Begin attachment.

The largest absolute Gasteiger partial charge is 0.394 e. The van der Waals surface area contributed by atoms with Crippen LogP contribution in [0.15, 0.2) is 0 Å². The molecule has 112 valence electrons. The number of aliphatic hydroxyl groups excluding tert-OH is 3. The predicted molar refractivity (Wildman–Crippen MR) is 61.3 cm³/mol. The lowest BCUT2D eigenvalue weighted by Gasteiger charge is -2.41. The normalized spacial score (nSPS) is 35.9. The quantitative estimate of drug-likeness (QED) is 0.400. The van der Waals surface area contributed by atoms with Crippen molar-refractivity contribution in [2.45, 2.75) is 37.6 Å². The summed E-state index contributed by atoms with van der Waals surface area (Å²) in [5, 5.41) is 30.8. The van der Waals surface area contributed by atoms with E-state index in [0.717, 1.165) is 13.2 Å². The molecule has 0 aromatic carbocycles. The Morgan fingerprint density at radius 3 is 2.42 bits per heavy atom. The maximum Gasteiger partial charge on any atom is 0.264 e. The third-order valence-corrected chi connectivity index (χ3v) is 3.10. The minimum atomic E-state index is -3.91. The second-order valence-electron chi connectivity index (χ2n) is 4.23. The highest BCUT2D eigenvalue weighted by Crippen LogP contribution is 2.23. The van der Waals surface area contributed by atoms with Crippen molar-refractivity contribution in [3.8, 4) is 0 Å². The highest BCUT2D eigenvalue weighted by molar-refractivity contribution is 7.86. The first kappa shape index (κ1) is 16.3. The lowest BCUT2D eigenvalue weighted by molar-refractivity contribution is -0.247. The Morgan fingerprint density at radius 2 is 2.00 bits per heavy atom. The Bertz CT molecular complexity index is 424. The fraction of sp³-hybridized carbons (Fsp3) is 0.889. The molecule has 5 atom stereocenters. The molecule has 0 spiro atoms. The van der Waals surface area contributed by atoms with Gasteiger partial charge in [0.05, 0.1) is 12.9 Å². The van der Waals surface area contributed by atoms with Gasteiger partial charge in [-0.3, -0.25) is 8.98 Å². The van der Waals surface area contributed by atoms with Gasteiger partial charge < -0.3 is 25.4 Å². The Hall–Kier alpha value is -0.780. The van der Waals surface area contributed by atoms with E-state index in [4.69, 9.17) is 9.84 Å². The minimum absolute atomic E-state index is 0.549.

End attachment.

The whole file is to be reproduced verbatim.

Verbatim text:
The largest absolute Gasteiger partial charge is 0.394 e. The van der Waals surface area contributed by atoms with Crippen LogP contribution in [0.15, 0.2) is 0 Å². The molecule has 112 valence electrons. The number of aliphatic hydroxyl groups excluding tert-OH is 3. The predicted molar refractivity (Wildman–Crippen MR) is 61.3 cm³/mol. The lowest BCUT2D eigenvalue weighted by Gasteiger charge is -2.41. The normalized spacial score (nSPS) is 35.9. The quantitative estimate of drug-likeness (QED) is 0.400. The van der Waals surface area contributed by atoms with Crippen molar-refractivity contribution in [2.45, 2.75) is 37.6 Å². The summed E-state index contributed by atoms with van der Waals surface area (Å²) in [5, 5.41) is 30.8. The van der Waals surface area contributed by atoms with E-state index in [0.717, 1.165) is 13.2 Å². The molecule has 0 aromatic carbocycles. The Morgan fingerprint density at radius 3 is 2.42 bits per heavy atom. The maximum Gasteiger partial charge on any atom is 0.264 e. The third-order valence-corrected chi connectivity index (χ3v) is 3.10. The minimum atomic E-state index is -3.91. The second-order valence-electron chi connectivity index (χ2n) is 4.23. The highest BCUT2D eigenvalue weighted by Crippen LogP contribution is 2.23. The van der Waals surface area contributed by atoms with Crippen molar-refractivity contribution in [3.8, 4) is 0 Å². The highest BCUT2D eigenvalue weighted by molar-refractivity contribution is 7.86. The first kappa shape index (κ1) is 16.3. The lowest BCUT2D eigenvalue weighted by molar-refractivity contribution is -0.247. The Morgan fingerprint density at radius 2 is 2.00 bits per heavy atom. The Bertz CT molecular complexity index is 424. The fraction of sp³-hybridized carbons (Fsp3) is 0.889. The molecule has 5 atom stereocenters. The molecule has 0 spiro atoms. The van der Waals surface area contributed by atoms with Gasteiger partial charge in [0.05, 0.1) is 12.9 Å². The van der Waals surface area contributed by atoms with Gasteiger partial charge in [-0.3, -0.25) is 8.98 Å². The van der Waals surface area contributed by atoms with Gasteiger partial charge < -0.3 is 25.4 Å². The Hall–Kier alpha value is -0.780. The van der Waals surface area contributed by atoms with E-state index in [4.69, 9.17) is 9.84 Å². The minimum absolute atomic E-state index is 0.549.